Smuggled Ancient Wall Carving Returned to Egypt

A stone stela featuring the pharaoh Seti I, alongside two ancient Egyptian deities, Hathor and Wepwaet, was finally returned to Egypt.
A stone stela featuring the pharaoh Seti I, alongside two ancient Egyptian deities, Hathor and Wepwaet, was finally returned to Egypt. (Image credit: Ministry of Antiquities)

A 2-foot-long wall carving featuring the pharaoh Seti I is back in Egypt after being repatriated from the United Kingdom, the Egyptian minister of antiquities announced Monday (Dec. 14).

Egypt has long pushed for the return of ancient artifacts — an effort that is only intensifying as political upheaval deters Egyptian tourism. The carving, or stela, is made of pinkish limestone and depicts two ancient Egyptian deities, Hathor and Wepwawet, next to King Seti I, who ruled between about 1290 B.C. and 1279 B.C. According to the Ministry of Antiquities, the piece may have come from a temple, which is notable because no official excavation has uncovered a temple of Seti I; the existence of the stela may mean one is waiting to be discovered.

The stela was smuggled out of Egypt from an illegal dig, according to the Ministry of Antiquities. It will go on display along with other repatriated objects in January at the Cairo Museum. [Reclaimed History: 9 Repatriated Egyptian Antiquities]

Illegal antiquities are part of a bustling underground market. In April, U.S. Immigration and Customs Enforcement (ICE) announced that it had recovered more than 7,000 cultural items from around the world during a five-year investigation dubbed "Operation Mummy's Curse." Among these items was a set of funerary boat figurines from Egypt, which went on display at the Cairo Museum this month. ICE also returned 65 ancient coins, limestone carvings and a painted Greco-Roman style sarcophagus to Egypt in April; more than 80 items have been returned to Egypt since 2007, according to the agency. International smuggling and money-laundering rings sneak objects out of Egypt and other countries and sell them on the private market.

In November, for example, an Austrian was caught trying to sell an ushabti, a small statue placed in tombs in ancient Egypt to do the dead's work in the afterlife. The ushabti, which dated back to the 26th Dynasty (664 B.C. to 525 B.C.), was excavated illegally and was smuggled out of Egypt, according to the country's Ministry of Antiquities. The Ministry successfully lobbied to get the statue back. Other returned objects, like a Greco-Roman funeral mask delivered to the cultural bureau in Berlin, are passed down from earlier eras when antiques flowed freely out of Egypt. In November, the Ministry of Antiquities reported the return of that mask to Cairo.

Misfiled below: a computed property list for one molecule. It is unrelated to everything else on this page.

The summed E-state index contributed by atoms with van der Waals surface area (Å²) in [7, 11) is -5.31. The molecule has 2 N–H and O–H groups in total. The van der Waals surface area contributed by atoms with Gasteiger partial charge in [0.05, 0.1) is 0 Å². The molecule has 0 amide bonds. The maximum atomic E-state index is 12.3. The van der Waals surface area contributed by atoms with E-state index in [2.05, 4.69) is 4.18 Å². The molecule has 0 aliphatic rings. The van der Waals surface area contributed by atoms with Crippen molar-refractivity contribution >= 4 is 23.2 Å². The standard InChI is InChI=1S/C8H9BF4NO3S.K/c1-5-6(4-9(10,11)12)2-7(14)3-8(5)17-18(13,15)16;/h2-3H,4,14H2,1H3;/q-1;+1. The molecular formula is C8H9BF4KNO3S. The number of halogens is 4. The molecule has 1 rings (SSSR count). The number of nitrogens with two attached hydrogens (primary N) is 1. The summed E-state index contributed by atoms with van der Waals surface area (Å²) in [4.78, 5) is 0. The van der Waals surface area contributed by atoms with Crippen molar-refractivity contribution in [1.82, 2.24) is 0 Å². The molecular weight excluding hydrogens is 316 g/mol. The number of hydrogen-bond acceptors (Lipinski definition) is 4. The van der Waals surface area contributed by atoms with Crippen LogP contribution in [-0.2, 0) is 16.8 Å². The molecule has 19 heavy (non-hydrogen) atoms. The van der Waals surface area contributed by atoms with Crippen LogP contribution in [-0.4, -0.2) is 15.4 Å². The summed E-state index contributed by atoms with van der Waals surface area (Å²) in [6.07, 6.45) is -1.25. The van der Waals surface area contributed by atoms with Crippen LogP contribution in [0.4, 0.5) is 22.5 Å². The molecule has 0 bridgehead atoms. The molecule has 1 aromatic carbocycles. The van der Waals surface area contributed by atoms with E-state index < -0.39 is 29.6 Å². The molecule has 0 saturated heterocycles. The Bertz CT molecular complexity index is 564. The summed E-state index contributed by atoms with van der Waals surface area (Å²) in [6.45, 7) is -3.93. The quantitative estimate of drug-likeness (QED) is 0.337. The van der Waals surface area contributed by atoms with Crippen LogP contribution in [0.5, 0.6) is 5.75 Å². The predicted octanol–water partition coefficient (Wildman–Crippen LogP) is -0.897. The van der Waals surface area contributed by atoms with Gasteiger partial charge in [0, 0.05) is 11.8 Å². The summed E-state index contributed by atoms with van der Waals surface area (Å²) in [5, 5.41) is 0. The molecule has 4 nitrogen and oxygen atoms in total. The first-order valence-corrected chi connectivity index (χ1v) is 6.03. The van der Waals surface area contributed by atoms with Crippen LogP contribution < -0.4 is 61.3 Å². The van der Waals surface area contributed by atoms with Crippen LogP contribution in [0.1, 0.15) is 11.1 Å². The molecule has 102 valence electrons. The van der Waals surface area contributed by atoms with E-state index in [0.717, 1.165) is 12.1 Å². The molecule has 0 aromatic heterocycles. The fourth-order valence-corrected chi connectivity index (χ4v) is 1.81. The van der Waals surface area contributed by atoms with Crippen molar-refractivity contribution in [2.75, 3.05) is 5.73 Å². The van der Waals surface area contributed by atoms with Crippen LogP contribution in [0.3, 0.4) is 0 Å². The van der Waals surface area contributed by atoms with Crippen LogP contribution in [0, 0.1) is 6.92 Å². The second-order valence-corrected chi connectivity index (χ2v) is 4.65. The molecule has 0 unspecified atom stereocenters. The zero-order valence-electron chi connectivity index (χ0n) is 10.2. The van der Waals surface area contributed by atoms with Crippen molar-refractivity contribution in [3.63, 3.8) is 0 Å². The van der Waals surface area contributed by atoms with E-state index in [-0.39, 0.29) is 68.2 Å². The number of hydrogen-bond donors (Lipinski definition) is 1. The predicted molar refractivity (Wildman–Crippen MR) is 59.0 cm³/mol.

The effort to bring smuggled antiques home is long-running, and sometimes veers into controversial territory. Zahi Hawass, who headed Egypt's Supreme Council of Antiquities from 2002 until 2011 (when the upheaval in the country's government ultimately ousted him from his post and reorganized the agency), has argued for the return of artifacts removed from Egypt during the region's colonial past. In 2010, he released a "wish list" that included the Rosetta Stone, currently among the most-visited objects at the British Museum in London. That stela — whose inscriptions are in hieroglyphs, Demotic script and ancient Greek — was discovered by a French soldier in 1799 during Napoleon Bonaparte's incursion and then was claimed by the British when they defeated the French forces in Egypt and Syria.   

The legalities surrounding artifacts removed from Egypt a century or two ago are often murky, and museums frequently resist repatriation. In some cases, though, items are returned voluntarily. In 2010, the Metropolitan Museum of Art in New York returned 19 small items from its Egyptian collection. All of the items originated in the famous tomb of Tutankhamun. Most were simple fragments or scraps, but four were small objects found in the possessions of archaeologist and tomb excavator Howard Carter after his death, including a tiny bronze dog. 

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Stephanie Pappas
Live Science Contributor

Stephanie Pappas is a contributing writer for Live Science, covering topics ranging from geoscience to archaeology to the human brain and behavior. She was previously a senior writer for Live Science but is now a freelancer based in Denver, Colorado, and regularly contributes to Scientific American and The Monitor, the monthly magazine of the American Psychological Association. Stephanie received a bachelor's degree in psychology from the University of South Carolina and a graduate certificate in science communication from the University of California, Santa Cruz.